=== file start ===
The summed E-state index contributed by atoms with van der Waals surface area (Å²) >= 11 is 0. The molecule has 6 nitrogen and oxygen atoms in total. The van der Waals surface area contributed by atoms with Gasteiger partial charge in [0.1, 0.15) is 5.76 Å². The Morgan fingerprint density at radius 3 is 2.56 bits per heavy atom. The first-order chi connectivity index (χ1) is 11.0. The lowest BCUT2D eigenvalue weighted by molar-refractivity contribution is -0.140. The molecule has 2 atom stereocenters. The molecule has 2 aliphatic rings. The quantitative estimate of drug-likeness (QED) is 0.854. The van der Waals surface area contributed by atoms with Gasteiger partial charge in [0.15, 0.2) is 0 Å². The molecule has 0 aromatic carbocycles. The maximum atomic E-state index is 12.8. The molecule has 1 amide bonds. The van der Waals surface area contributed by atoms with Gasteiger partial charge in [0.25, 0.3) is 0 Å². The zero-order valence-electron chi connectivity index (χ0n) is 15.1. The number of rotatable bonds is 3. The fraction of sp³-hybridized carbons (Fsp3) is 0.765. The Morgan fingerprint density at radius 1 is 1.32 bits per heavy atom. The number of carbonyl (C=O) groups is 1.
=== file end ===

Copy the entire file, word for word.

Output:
The summed E-state index contributed by atoms with van der Waals surface area (Å²) >= 11 is 0. The molecule has 6 nitrogen and oxygen atoms in total. The van der Waals surface area contributed by atoms with Gasteiger partial charge in [0.1, 0.15) is 5.76 Å². The Morgan fingerprint density at radius 3 is 2.56 bits per heavy atom. The first-order chi connectivity index (χ1) is 11.0. The lowest BCUT2D eigenvalue weighted by molar-refractivity contribution is -0.140. The molecule has 2 atom stereocenters. The molecule has 2 aliphatic rings. The quantitative estimate of drug-likeness (QED) is 0.854. The van der Waals surface area contributed by atoms with Gasteiger partial charge in [0.15, 0.2) is 0 Å². The molecule has 0 aromatic carbocycles. The maximum atomic E-state index is 12.8. The molecule has 1 amide bonds. The van der Waals surface area contributed by atoms with Gasteiger partial charge in [0.25, 0.3) is 0 Å². The zero-order valence-electron chi connectivity index (χ0n) is 15.1. The number of rotatable bonds is 3. The fraction of sp³-hybridized carbons (Fsp3) is 0.765. The Morgan fingerprint density at radius 1 is 1.32 bits per heavy atom. The number of carbonyl (C=O) groups is 1.